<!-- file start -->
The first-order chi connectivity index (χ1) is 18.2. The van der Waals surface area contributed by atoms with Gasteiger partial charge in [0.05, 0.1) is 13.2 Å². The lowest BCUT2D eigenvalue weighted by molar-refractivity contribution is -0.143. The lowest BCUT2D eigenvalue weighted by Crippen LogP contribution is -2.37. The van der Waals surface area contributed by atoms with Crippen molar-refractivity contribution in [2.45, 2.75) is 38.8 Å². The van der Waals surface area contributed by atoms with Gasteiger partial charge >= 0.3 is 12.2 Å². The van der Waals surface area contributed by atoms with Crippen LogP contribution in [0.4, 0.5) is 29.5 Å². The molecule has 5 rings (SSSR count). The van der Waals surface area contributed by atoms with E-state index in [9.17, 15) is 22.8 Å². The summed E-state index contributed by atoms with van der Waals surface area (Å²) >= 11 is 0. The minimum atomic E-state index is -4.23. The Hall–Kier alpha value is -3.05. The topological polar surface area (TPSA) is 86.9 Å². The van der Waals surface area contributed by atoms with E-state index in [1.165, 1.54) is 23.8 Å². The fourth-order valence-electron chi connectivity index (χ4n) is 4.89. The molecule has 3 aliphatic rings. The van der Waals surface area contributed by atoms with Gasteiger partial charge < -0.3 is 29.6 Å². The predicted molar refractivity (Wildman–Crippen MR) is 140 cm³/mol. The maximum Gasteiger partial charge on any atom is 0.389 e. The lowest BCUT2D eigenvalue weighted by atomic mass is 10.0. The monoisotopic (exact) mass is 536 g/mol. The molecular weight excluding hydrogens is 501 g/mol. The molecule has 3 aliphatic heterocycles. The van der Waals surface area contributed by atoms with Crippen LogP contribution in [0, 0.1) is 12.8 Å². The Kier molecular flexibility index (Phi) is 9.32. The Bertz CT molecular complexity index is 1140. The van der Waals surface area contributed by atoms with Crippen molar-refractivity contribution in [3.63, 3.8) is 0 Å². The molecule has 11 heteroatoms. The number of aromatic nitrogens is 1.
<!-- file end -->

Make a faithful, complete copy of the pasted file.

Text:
The first-order chi connectivity index (χ1) is 18.2. The van der Waals surface area contributed by atoms with Gasteiger partial charge in [0.05, 0.1) is 13.2 Å². The lowest BCUT2D eigenvalue weighted by molar-refractivity contribution is -0.143. The lowest BCUT2D eigenvalue weighted by Crippen LogP contribution is -2.37. The van der Waals surface area contributed by atoms with Crippen molar-refractivity contribution in [2.45, 2.75) is 38.8 Å². The van der Waals surface area contributed by atoms with Gasteiger partial charge >= 0.3 is 12.2 Å². The van der Waals surface area contributed by atoms with Crippen LogP contribution in [0.4, 0.5) is 29.5 Å². The molecule has 5 rings (SSSR count). The van der Waals surface area contributed by atoms with E-state index in [9.17, 15) is 22.8 Å². The summed E-state index contributed by atoms with van der Waals surface area (Å²) >= 11 is 0. The minimum atomic E-state index is -4.23. The Hall–Kier alpha value is -3.05. The topological polar surface area (TPSA) is 86.9 Å². The van der Waals surface area contributed by atoms with E-state index in [1.165, 1.54) is 23.8 Å². The fourth-order valence-electron chi connectivity index (χ4n) is 4.89. The molecule has 3 aliphatic rings. The van der Waals surface area contributed by atoms with Gasteiger partial charge < -0.3 is 29.6 Å². The predicted molar refractivity (Wildman–Crippen MR) is 140 cm³/mol. The maximum Gasteiger partial charge on any atom is 0.389 e. The lowest BCUT2D eigenvalue weighted by atomic mass is 10.0. The monoisotopic (exact) mass is 536 g/mol. The molecular weight excluding hydrogens is 501 g/mol. The molecule has 3 aliphatic heterocycles. The van der Waals surface area contributed by atoms with Crippen LogP contribution in [0, 0.1) is 12.8 Å². The Kier molecular flexibility index (Phi) is 9.32. The Bertz CT molecular complexity index is 1140. The van der Waals surface area contributed by atoms with Crippen molar-refractivity contribution in [3.63, 3.8) is 0 Å². The molecule has 11 heteroatoms. The number of aromatic nitrogens is 1.